I was going to do a big breakdown on the details of the average gamer, but in December we got a huge statistics and research dump on this anyway and now the whole project feels a bit passe/pointless. I might still drop in a column showing the notes and stats that I had collected though.
But for this column I wanted to quickly compare and contrast two games with a similar design but different motivations. These are Mirror's Edge from Dice by way of EA and Prince of Persia from Ubisoft. Both of these games have a focus on running, jumping, sliding and acrobatically puzzling your way through an environment with a very distinctive art style. Both have received their fair share of positive and negative reactions. And to be honest, I'm not sure which I've enjoyed more than the other.
A disclaimer first - I'm playing both on PC, using the 360 gamepad for Prince of Persia and mouse and keyboard for Mirror's Edge. I had tried the Mirror's Edge demo on the 360 and just felt a bit let down by the controls. The game seems to require amazingly tight control - especially when jumping for pipes, ladders and the like and I just could not get it happening on the 360 controller so I decided to wait for PC so I could use the mouse and keyboard.
I've heard on a lot of podcasts and read on a lot of sites that Prince of Persia has very forgiving controls - I must be some kind of freakishly untalented player then, because I just am yet to get the hang of them - perhaps I'm yet to learn the rhythm of the game as I am very early on still.
Again, contrary to the touted opinions, the control's of Mirror's Edge have been wonderful - very tight and intuitive and it is probably my many years of playing FPS games with arbitrary platforming sequences on PC which has made me much, much better at such a thing than those gamers who have never had such an experience. There have been the occasional irritation (such as trying to time an up-wall-run to sideways leap to grab), but for the majority of the game the movement and controls mesh perfectly.
The main point I wanted to reach on this however is the accusation that Prince of Persia is too easy. Which I first want to point out is a stupid opinion to hold. These people say that the removal of death means that there is no challenge. Death hasn't been a challenge in games since quick-saving was introduced and before that - when limited lives went out the window. In fact, thus far in both Mirror's Edge and Prince of Persia I'm yet to be hindered by death. In both, when you fuck up, you die. Prince of Persia then quickloads you back to the last checkpoint with a graphic of Elika grabbing your hand. Mirror's Edge quickloads you back to the last checkpoint courtesy of a loadscreen.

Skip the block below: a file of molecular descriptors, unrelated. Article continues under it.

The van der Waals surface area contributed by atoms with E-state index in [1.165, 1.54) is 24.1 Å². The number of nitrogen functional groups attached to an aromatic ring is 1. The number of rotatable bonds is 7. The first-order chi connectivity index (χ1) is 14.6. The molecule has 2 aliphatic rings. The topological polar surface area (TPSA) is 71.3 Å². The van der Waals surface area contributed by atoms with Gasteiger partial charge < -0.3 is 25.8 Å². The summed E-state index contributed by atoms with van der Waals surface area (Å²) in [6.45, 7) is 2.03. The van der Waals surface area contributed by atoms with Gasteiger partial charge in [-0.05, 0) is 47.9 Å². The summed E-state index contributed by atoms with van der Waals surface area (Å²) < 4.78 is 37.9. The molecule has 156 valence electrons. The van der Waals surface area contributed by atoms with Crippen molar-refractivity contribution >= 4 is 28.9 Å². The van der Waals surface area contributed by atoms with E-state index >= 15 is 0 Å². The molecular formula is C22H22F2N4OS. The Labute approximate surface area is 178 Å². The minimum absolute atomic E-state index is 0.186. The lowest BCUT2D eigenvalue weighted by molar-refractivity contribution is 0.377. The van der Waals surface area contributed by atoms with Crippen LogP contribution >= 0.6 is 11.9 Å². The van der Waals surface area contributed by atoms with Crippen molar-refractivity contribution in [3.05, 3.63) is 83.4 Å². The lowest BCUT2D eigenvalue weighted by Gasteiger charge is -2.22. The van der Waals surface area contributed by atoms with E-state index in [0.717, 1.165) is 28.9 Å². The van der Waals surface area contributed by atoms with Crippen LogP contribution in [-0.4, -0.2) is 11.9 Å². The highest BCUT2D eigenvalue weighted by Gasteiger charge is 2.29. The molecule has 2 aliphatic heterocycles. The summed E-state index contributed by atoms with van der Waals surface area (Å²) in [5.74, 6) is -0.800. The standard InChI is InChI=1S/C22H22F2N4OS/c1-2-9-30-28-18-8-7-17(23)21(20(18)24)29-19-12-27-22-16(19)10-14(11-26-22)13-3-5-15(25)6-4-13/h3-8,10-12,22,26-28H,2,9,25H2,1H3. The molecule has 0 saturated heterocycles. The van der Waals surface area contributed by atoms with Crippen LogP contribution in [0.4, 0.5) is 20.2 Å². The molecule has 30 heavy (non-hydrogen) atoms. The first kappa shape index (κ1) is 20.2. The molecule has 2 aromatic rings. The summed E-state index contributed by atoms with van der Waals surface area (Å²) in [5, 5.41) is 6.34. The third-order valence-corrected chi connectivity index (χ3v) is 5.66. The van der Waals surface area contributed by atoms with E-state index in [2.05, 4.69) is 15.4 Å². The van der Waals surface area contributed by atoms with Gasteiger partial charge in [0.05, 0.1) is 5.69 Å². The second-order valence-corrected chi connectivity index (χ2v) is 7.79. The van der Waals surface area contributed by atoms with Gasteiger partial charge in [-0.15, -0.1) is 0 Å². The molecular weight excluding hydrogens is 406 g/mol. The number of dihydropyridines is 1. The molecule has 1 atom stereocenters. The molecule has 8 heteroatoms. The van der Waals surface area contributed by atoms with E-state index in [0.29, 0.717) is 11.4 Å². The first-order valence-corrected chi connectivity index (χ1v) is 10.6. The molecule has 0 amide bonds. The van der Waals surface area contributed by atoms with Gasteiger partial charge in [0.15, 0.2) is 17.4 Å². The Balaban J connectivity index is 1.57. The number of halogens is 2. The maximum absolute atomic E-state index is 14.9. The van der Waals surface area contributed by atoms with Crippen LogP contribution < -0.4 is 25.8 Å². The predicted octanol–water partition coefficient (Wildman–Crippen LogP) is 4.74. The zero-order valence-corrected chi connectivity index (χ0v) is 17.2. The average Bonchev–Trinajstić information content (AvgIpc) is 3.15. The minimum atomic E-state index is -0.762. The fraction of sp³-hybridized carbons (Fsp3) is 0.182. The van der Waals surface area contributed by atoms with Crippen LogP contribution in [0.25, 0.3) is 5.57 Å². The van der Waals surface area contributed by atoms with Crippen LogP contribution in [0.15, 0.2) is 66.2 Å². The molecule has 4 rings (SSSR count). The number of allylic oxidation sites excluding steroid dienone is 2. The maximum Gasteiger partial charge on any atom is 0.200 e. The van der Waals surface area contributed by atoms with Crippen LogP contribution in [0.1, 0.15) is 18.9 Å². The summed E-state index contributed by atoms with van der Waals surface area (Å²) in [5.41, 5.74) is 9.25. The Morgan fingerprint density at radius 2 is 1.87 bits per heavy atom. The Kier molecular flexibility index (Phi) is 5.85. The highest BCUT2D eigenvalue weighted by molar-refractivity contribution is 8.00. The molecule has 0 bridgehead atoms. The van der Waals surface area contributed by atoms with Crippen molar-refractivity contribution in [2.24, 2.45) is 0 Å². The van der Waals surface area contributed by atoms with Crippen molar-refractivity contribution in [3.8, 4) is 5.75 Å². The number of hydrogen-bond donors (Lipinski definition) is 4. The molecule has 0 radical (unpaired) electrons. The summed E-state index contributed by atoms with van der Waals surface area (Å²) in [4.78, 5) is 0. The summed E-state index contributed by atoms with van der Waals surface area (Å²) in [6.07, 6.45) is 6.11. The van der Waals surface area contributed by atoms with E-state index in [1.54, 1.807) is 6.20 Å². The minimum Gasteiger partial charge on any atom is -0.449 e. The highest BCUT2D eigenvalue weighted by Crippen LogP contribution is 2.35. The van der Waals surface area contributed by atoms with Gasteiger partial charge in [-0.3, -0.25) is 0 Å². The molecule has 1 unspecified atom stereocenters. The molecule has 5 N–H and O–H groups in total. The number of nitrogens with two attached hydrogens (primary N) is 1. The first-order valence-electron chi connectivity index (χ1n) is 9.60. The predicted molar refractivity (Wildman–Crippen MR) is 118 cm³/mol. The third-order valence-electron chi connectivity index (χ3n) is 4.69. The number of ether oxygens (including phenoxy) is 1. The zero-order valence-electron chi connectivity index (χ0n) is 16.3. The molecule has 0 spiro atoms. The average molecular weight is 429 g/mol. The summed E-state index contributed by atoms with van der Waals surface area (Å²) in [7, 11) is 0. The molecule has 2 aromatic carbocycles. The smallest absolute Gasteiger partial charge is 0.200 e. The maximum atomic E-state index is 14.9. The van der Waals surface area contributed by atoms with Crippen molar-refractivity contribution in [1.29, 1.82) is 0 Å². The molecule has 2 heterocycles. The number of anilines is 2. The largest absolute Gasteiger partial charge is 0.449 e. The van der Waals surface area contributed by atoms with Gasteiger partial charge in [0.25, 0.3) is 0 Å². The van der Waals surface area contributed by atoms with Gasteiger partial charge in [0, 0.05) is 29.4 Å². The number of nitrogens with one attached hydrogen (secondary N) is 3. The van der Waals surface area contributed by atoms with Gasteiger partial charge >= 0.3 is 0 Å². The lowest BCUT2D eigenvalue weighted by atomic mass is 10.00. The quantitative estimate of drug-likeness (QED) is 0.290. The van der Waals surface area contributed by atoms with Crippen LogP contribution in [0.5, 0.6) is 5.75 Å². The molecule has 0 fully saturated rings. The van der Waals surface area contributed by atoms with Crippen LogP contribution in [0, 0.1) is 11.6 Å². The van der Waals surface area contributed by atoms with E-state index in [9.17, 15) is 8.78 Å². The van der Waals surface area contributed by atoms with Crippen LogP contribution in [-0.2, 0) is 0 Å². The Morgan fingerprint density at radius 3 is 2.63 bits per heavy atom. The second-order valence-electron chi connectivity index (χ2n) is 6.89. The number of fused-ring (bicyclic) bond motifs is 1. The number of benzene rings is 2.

There is no fundamental difference here aside from the fact that some people must think that having a load screen means that there is in fact a penalty for death. Actually - I've only seen the Elika animation a few times and already the music and animation is getting old. I think that's a going to be a bigger punishment in the long run than a white loadscreen.
Using the logic implied in the "not being able to die makes it easy" argument I can make any game as easy or as hard as I want now because the death mechanic has been negated by saving. I could go through a game saving only every 2 hours and thus have a big punishment for dying, in the form of being forced to replay a significant chunk of the game again. Does that make a game better? No. Does that make a game fun? No. Does that actually make the game longer? No. This is one of the reasons why I hate Ninja Gaiden.
People need to understand that the inherent nature of the death mechanics in gaming has been undercut by saving. If I wanted to I could play through the whole of HL2 and both episodes and never "die", because I can quicksave and quickload at will. It's a puerile argument to say that just because you can't die means a game is simple. If you want to stick with that argument then Planescape Torment would like to say: "Hello and fuck you buddy."
And even if it is "easy", does that make it bad? No. No it doesn't. Not every game needs to be ruthlessly hard and with a decade between checkpoints - no matter how emotionally repressed, dateless and with hours and hours to waste you might be - you should be able to recognise this as simply bad game design. Sure artificial inflation of gameplay length is probably my greatest pet peeve, but even looking at this objectively you are kidding yourself if you think that such inflation actually makes a game better.
Personally I'd like to see more games pick up on the negation of the traditional death mechanic that Prince of Persia has introduced. Sure, the setting of Prince of Persia makes it a perfect contender for the implementation of such a device, but there's no reason it couldn't be adapted to other settings or genres with a bit of work. Just look at what Far Cry 2 with it's death mechanic - it removed the traditional punishment for death and introduced a "rescue" mechanic which I've already found useful for expanding my contacts and knowledge.
If within the next few years we can see the elimination of my need to compulsively quicksave and quickload (thanks Halflife) and replace the traditional punishment of "You Died. Game Over. . . . Press space to load your last save." (how FUCK is that "Game Over" then? Stupid fucking 1980s gameplay hangover!) then myself and my HDD will be happier for it as I won't have to worry about accumulating literally thousands of quicksave files over the course of games.